The Voodoo Science of Color Correction

Yesterday, I had the priviledge of spending some time with noted industry journalist & author Jan Ozer. We got into a deep discussion on color correction — how it’s still a big mystery to most of us — and eventuallly we started talking about the uses of a Waveform/Vectorscope.

waveform.jpg
The YC Waveform Scope in Premiere Pro 2.0

Waveform/Vectorcopes generally only come into play when you’re editing something for broadcast. There are legal limits on luma (brightness) and chroma (color) ranges in broadcast signals. Even if you’re not going to broadcast, if you plan to make VHS copies you’ll wind up with that “buzzing” on the audio track if your luma range is too high.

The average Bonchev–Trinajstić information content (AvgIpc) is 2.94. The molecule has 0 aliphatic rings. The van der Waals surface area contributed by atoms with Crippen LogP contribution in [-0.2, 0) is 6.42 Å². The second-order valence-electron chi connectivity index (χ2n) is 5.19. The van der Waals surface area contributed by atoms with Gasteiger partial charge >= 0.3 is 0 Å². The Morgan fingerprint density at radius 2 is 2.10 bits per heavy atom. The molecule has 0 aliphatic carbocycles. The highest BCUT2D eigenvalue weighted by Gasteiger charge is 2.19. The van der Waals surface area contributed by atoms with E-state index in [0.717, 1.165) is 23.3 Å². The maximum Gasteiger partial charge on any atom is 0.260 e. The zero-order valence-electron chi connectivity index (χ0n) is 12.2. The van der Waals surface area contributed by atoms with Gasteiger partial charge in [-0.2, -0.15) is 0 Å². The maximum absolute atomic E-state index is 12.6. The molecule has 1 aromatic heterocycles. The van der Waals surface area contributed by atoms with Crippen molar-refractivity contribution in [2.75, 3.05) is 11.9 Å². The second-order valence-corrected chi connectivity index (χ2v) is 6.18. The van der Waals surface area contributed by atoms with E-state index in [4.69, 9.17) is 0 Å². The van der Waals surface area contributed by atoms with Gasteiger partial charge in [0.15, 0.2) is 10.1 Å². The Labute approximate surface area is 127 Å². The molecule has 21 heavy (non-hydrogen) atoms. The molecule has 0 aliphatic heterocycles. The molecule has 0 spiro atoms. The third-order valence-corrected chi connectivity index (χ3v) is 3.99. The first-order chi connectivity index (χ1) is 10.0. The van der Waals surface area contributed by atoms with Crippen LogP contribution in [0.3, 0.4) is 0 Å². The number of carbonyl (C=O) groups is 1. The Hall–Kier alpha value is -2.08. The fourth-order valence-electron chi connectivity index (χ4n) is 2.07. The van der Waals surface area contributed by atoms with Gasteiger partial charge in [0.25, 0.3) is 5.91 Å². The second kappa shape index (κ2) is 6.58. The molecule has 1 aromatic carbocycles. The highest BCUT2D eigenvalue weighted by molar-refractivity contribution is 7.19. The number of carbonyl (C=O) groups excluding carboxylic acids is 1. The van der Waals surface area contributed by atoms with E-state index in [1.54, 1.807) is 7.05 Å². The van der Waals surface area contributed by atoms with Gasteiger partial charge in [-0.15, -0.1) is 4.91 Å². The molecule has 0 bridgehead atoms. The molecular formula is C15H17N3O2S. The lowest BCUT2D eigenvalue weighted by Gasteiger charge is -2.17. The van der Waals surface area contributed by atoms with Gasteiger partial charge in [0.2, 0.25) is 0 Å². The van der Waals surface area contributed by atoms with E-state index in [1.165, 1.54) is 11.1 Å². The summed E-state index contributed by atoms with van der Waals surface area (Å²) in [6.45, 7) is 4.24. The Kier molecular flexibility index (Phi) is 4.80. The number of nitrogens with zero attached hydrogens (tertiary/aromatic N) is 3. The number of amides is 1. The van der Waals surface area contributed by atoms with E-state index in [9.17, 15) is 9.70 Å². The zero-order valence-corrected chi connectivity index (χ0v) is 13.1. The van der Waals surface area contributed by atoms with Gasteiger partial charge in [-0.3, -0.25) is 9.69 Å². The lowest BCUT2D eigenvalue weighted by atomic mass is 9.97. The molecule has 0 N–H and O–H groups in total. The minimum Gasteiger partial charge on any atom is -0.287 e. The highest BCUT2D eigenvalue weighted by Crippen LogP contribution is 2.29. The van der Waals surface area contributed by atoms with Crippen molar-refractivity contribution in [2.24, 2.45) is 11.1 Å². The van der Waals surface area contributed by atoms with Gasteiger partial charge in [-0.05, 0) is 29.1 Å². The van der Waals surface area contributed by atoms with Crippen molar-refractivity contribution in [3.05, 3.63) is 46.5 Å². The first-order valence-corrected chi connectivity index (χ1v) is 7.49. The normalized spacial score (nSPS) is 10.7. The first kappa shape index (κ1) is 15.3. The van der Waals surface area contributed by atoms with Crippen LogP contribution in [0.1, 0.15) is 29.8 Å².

The general idea is that you need to keep your luma between 7.5 and 100 IRE. Looking at the Waveform Scope above, you can see that the luma (represented in green) is within the legal limits, while the chroma (represented in blue) is pushing below 7.5 (in Premiere Pro’s Waveform Scope, above, the green and blue lines on the right show you the luma & chroma ranges in the image). So in this example, I’d need to look at the Vectorscope to analyze my chroma and make sure everything is in the safe zone (I’ll do a posting on the Vectorscope shortly).

There’s a lack of easy-to-understand training material on this subject. One book I highly reccomend is Color Correction for Digital Video by Steve Hullfish and Jaime Fowler. It’s got a very clear explanation of how to read Waveform/Vectorscopes, and while not extensively detailed, gives you the basic knowledge you need.